Jan 19, 2013

General Account of Protoctista

The word protists, from the Greek meaning “the very first”, i.e. protists were the first eukaryote to evolve. Kingdom Protoctista (protista) consists of a vast assortment of primary organisms whose diverse body forms, types of reproduction, modes of nutrition and modes of life styles makes them difficult to characterize. Protists are unicellular or simple multi-cellular organisms that possess a eukaryotic cellular organization. It includes organisms which resemble early plants i.e. algae and early animals i.e. oomycota. It also includes a group of organisms known as slime molds which produce spore like fungi but can creep slowly over surfaces and therefore motile like animals.

Historical Prospective: Kingdom Protoctista was proposed for microscopic organisms by John Hogg in 1861. In 1866 Ernst Haeckel suggested creating another kingdom Protista to include micro-organisms that do not fit into plant or animal kingdom e.g. bacteria, Euglena etc. He, however, separated the prokaryotes from nucleated protists and placed them in a group called Monera within the kingdom protista.

In 1938 Herbert Copeland formed the kingdom Prokaryotes. Only unicellular eukaryotes were placed in kingdom protista by Robert Whitaker in 1969, who introduced Five Kingdom System. Margulis and Shawartz in 1982 modified the five kingdom system. Protista or Proctista is one of the five kingdoms having 27 phyla.

Size: Protists varies considerably in form from microscopic protozoa to giant kelp (brown algae), which can reach sixty meters in length. Although most protists are unicellular, some have a colonial organization, some are coenocytes (multinucleate but not multicellular) and still others are multicellular. Multicellular protists have simple body forms without specialized tissues.

The polyphyletic group: Kingdom protista is a polyphyletic group of organisms, that is, protists do not share a single ancestor. Eukaryotic organisms that are not considered as fungus, plants or animal are placed in the protist kingdom.

Nutrition: Methods of obtaining nutrients differ widely in kingdom protista. The autotrophic protists, e.g. the algae have chlorophyll and photosynthesize as plants do. Some of the heterotrophic protists, the water molds, obtain their food by absorption as fungi do. Other heterotrophs i.e. the protozoa and slime molds resemble animals i.e. they ingest food derived from the bodies of other organisms.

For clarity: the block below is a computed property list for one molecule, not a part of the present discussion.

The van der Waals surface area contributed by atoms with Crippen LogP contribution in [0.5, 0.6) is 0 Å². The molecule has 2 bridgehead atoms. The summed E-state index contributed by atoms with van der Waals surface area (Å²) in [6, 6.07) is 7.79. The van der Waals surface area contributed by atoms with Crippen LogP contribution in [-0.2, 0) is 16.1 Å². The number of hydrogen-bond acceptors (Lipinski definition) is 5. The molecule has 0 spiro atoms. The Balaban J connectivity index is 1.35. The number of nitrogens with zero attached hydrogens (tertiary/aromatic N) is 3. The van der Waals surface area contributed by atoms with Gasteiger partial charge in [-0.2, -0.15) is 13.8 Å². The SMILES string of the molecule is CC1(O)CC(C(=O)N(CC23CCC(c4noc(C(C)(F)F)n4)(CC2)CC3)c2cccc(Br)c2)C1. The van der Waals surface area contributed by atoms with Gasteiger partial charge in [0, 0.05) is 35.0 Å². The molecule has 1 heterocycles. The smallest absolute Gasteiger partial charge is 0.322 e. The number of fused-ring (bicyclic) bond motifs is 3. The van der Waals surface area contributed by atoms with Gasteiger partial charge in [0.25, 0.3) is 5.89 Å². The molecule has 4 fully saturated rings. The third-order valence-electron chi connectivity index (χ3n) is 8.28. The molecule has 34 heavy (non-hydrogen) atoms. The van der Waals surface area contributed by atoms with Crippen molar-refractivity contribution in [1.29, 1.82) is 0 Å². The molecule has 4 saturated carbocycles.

Mode of life: Many protists are free living while others form symbiotic association with different organisms. These associations range from mutualism, a more or less equal partnership in which both organisms benefit, to parasitism in which one organism lives on or in another and is metabolically dependent on it. Most protists are aquatic and live in oceans or fresh water. They make up a part of the plankton.

Reproduction: It is quite varied in the kingdom protists. All protists reproduce asexually and many also reproduce sexually with both meiosis and syngamy (the union of gametes). However most protists do not develop multicellular sex organs, nor do they form embryos.

Locomotion: Most protists are motile at some stage of their life cycle and have various means of locomotion. Movement may be accomplished by amoeboid motion i.e. extending cell protrusions by waving cilia or by lashing flagella. Many protists use a combination of two or more means of locomotion e.g. both flagella and amoeboid motion.

As a source of food: Because of their huge number, kingdom Protista is an important source of food for other organisms. Photosynthetic protists also supply oxygen to aquatic and terrestrial ecosystems. Certain protists are economically important while others cause diseases. The three major groups of kingdom protista are plant like protists (algae), fungi like protista and animal like protists.

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